"b. After deducting the foregoing payments in kind to the respondent, the balance due respondent of the property settlement amount in this cause shall be paid to respondent as follows:
"1. $3,000.00 of said balance immediately following the entry of decree in this cause, plus 33 days or March 1, 1971.
"2. $3,000.00 on or before the first anniversary date of the entry of decree in this cause.
"3. $3,000.00 on or before the second anniversary of the date of entry of final decree in this cause.
"4. $3,000.00 on or before the third anniversary of the date of entry of final decree in this cause.
"5. $2600.00 on or before the fourth anniversary of the date of entry of final decree in this cause."
Occupancy of the personal residence of the parties was awarded to petitioner, as was all other property of the parties, including petitioner's office building. He was also required to pay (1) the indebtedness of the parties except respondent's long distance telephone calls; (2) as child support for Ruby the sum of $125 per month; (3) the reasonable expense of Ruby's post-high school education for a period not to exceed four years; (4) a maximum of $500 for respondent's moving expenses; and (5) respondent's attorney fees of $1000. Finally, the court ordered petitioner to procure a medical and hospitalization insurance policy for the benefit of respondent and Ruby Marie, but required him to pay for only that portion of the premium attributable to Ruby's coverage after one year.
On appeal petitioner emphasizes respondent's alleged misconduct as a justification for the trial court's decree. As previously stated, it is no longer permissible for either a trial court or this court to give any consideration to evidence pertaining to the conduct of the parties in awarding property settlement or an allowance of alimony or support money.
Respondent suggests the trial court's decree is deficient in four respects and seeks these additions and modifications: (1) allowance for the expenses respondent will incur if Darla remains with her; (2) the naming of respondent and Ruby as beneficiaries of a portion of petitioner's life insurance; (3) award of the personal residence of the parties to respondent; and (4) provision for providing alimony.
II. We consider first respondent's contention that the court erred in failing to make an allowance for expenses respondent would incur if Darla remained with her.
At the time of trial Darla was still with respondent. Born March 11, 1963, she had been taken into the home of the parties the following September. Although adoption proceedings were commenced, they were never completed before the present action to terminate the marital relationship was instituted.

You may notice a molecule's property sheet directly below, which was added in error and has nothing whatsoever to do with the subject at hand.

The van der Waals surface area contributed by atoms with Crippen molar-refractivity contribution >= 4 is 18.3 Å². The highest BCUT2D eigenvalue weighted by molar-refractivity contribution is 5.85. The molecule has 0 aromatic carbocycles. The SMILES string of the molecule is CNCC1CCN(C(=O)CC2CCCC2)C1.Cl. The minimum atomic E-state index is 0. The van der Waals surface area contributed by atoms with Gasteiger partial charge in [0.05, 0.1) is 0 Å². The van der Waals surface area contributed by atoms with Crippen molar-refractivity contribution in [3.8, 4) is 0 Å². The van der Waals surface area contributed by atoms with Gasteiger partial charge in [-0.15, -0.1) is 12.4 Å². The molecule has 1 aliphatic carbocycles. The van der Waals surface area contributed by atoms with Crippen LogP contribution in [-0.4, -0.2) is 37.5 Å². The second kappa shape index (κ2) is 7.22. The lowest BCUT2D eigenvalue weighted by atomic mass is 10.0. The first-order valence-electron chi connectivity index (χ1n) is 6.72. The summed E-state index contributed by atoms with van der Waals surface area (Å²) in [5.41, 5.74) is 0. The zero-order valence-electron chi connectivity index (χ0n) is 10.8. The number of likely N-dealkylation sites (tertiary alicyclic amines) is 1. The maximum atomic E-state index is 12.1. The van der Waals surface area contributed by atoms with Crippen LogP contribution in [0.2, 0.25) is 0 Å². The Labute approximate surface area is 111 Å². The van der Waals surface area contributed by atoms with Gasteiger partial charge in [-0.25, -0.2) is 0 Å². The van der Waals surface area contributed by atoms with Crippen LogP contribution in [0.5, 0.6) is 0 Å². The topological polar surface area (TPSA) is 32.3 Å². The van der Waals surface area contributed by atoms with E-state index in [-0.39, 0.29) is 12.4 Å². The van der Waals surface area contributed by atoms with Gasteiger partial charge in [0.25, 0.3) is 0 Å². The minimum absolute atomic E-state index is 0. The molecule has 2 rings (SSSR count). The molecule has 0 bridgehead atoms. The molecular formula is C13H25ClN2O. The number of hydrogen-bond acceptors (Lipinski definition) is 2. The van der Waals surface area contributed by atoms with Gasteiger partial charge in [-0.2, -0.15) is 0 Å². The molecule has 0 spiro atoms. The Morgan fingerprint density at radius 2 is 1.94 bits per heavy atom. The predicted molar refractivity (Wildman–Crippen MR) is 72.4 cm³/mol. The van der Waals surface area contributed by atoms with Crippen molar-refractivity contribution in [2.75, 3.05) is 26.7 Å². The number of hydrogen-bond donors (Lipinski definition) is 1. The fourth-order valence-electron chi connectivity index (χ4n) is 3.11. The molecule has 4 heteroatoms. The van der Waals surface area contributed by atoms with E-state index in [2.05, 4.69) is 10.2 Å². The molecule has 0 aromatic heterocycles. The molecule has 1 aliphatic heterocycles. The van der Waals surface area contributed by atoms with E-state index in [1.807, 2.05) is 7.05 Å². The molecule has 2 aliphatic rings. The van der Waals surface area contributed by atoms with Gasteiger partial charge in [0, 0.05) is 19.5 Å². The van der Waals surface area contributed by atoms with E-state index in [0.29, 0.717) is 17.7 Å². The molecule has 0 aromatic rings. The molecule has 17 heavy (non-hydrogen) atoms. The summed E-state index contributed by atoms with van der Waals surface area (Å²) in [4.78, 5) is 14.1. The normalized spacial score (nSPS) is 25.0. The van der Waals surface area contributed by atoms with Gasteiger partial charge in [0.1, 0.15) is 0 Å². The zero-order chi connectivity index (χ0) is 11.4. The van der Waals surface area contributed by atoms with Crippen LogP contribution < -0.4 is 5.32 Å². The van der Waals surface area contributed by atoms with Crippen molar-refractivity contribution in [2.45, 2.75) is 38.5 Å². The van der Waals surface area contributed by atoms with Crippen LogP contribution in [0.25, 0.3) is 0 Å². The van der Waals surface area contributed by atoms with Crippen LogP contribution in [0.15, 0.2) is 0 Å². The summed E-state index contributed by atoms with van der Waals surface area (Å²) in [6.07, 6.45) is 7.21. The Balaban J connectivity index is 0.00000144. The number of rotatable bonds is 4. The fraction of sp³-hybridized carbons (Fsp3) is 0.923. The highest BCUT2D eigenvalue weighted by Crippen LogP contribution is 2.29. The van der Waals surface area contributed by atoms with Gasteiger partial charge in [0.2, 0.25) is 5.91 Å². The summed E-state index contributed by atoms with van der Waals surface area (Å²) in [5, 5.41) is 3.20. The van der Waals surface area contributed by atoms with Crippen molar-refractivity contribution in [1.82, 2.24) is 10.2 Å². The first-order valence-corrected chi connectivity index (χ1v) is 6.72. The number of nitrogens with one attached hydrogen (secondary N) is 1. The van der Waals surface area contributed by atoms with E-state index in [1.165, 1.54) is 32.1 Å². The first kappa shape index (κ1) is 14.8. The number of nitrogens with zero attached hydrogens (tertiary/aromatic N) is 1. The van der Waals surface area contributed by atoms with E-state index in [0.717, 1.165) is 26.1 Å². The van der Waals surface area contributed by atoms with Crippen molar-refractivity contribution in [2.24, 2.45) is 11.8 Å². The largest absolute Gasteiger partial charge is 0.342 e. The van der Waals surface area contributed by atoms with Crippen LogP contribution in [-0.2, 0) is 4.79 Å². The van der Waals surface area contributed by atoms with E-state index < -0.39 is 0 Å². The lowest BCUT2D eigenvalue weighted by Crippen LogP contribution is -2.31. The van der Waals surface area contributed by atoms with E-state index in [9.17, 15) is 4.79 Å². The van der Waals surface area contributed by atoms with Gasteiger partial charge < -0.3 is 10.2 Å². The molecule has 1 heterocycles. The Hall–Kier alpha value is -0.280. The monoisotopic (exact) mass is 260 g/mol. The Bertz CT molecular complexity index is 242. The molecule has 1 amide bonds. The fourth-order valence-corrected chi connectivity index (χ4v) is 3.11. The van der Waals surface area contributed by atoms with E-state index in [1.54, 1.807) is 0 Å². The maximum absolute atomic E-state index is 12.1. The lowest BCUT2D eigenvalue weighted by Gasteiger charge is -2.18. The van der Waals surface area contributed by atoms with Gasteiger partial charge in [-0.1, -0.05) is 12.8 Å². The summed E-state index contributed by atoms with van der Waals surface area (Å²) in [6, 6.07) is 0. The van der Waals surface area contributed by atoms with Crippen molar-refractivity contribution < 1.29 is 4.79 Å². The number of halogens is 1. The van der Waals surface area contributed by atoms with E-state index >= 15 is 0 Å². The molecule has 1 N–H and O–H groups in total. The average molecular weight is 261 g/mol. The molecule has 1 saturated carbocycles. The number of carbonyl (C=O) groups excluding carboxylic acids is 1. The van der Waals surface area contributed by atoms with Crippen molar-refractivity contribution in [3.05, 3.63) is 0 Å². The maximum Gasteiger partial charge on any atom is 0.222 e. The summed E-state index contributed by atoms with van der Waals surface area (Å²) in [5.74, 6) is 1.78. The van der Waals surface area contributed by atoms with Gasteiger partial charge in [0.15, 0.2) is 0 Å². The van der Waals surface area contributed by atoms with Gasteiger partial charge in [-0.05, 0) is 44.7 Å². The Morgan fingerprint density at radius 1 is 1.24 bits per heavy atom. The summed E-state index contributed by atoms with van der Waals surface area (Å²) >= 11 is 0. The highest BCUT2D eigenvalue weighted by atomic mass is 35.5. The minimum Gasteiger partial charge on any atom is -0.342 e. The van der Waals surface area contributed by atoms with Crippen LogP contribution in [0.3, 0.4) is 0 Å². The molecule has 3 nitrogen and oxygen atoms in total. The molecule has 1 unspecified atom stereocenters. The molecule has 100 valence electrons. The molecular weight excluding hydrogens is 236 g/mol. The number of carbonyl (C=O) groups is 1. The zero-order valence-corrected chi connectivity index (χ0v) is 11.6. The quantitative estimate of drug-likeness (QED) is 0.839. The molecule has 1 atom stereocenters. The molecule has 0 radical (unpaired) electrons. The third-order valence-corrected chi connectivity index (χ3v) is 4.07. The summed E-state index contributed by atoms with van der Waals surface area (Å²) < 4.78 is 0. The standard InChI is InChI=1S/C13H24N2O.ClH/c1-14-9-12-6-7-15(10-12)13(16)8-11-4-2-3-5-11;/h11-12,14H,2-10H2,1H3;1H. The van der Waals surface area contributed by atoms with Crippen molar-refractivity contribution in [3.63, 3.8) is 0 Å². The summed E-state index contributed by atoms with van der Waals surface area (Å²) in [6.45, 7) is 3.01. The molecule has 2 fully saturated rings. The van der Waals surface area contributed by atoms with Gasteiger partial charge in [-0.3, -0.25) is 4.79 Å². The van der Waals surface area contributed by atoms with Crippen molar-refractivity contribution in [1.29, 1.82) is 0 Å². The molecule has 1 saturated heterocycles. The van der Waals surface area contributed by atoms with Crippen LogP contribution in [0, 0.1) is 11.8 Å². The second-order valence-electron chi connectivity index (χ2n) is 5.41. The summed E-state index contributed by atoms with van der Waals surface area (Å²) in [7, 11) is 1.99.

Dr. Carney testified, "It is my intention to help provide for the support of Darla just as much as Ruby if my marriage is dissolved."
At the conclusion of petitioner's testimony the court inquired of counsel if it was correct in interpreting the record to the effect that Dr. Carney was making no contention *112 with reference to custody rights. After counsel informed the court, "That's right," the court continued, "All right, and do I interpret that this is on the basis of the doctor's testimony that although the child is not, has not been adopted that he is willing to assume responsibility, if that is his position, if so how does the court enforce it ?" Petitioner's counsel advised the court he didn't think the court could enforce it and that this was one of the problems presented.
The trial court concluded in its decree that, "This court has no jurisdiction over Darla Ann Carney, real name, Teresa Marie Nelson, either to award custody or require support payments."
It is necessary in order to resolve respondent's contention in this respect to determine the extent of the trial court's power to provide for maintenance and support of children affected by a judicial termination of a marital relationship.
The only change made in the quoted portion of section 598.21 of the revised act providing for dissolution of marriage procedure which became effective July 1, 1970, was the substitution of the word "justified" for the word "right" which had appeared in former section 598.14 of the Iowa divorce statute.
This language in what is now section 598.17, The Code, is new:
"Dissolution of marriageevidence. A decree dissolving the marriage may be entered when the court is satisfied from the evidence presented that there has been a breakdown of the marriage relationship to the extent that the legitimate objects of matrimony have been destroyed and there remains no reasonable likelihood that the marriage can be preserved.